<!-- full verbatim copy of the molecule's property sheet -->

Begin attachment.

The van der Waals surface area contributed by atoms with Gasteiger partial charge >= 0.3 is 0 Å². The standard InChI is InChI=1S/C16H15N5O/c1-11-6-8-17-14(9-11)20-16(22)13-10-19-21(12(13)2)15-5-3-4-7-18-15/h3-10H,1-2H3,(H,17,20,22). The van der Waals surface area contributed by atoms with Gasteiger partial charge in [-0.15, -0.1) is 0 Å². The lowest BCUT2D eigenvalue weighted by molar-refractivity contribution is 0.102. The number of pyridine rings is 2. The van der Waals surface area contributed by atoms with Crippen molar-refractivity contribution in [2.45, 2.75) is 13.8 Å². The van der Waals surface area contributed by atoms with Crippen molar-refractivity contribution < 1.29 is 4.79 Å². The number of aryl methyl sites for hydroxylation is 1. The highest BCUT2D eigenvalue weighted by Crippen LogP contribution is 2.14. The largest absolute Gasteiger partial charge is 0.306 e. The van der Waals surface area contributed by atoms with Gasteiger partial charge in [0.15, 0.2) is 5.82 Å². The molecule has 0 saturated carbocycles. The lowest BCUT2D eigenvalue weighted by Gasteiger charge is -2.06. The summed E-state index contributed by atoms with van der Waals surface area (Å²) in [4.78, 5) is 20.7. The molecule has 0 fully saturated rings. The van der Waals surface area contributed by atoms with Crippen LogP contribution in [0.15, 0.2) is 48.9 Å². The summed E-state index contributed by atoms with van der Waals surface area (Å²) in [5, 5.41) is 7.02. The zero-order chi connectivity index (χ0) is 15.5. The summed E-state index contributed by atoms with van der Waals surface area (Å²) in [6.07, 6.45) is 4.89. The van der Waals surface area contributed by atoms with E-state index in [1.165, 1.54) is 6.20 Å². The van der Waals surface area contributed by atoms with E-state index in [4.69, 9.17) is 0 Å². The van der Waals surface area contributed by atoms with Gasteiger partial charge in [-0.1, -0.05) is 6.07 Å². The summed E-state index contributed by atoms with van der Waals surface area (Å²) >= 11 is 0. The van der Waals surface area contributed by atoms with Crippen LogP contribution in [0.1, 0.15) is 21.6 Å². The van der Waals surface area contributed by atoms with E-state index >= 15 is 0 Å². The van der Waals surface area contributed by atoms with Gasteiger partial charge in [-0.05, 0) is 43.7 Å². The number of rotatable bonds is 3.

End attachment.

The van der Waals surface area contributed by atoms with Gasteiger partial charge >= 0.3 is 0 Å². The standard InChI is InChI=1S/C16H15N5O/c1-11-6-8-17-14(9-11)20-16(22)13-10-19-21(12(13)2)15-5-3-4-7-18-15/h3-10H,1-2H3,(H,17,20,22). The van der Waals surface area contributed by atoms with Gasteiger partial charge in [-0.15, -0.1) is 0 Å². The lowest BCUT2D eigenvalue weighted by molar-refractivity contribution is 0.102. The number of pyridine rings is 2. The van der Waals surface area contributed by atoms with Crippen molar-refractivity contribution in [2.45, 2.75) is 13.8 Å². The van der Waals surface area contributed by atoms with Crippen molar-refractivity contribution < 1.29 is 4.79 Å². The number of aryl methyl sites for hydroxylation is 1. The highest BCUT2D eigenvalue weighted by Crippen LogP contribution is 2.14. The largest absolute Gasteiger partial charge is 0.306 e. The van der Waals surface area contributed by atoms with Gasteiger partial charge in [0.15, 0.2) is 5.82 Å². The molecule has 0 saturated carbocycles. The lowest BCUT2D eigenvalue weighted by Gasteiger charge is -2.06. The summed E-state index contributed by atoms with van der Waals surface area (Å²) in [4.78, 5) is 20.7. The molecule has 0 fully saturated rings. The van der Waals surface area contributed by atoms with Crippen LogP contribution in [0.15, 0.2) is 48.9 Å². The summed E-state index contributed by atoms with van der Waals surface area (Å²) in [5, 5.41) is 7.02. The zero-order chi connectivity index (χ0) is 15.5. The summed E-state index contributed by atoms with van der Waals surface area (Å²) in [6.07, 6.45) is 4.89. The van der Waals surface area contributed by atoms with E-state index in [1.165, 1.54) is 6.20 Å². The van der Waals surface area contributed by atoms with E-state index in [4.69, 9.17) is 0 Å². The van der Waals surface area contributed by atoms with Gasteiger partial charge in [-0.1, -0.05) is 6.07 Å². The summed E-state index contributed by atoms with van der Waals surface area (Å²) >= 11 is 0. The van der Waals surface area contributed by atoms with Crippen LogP contribution in [0.1, 0.15) is 21.6 Å². The van der Waals surface area contributed by atoms with E-state index >= 15 is 0 Å². The van der Waals surface area contributed by atoms with Gasteiger partial charge in [-0.05, 0) is 43.7 Å². The number of rotatable bonds is 3.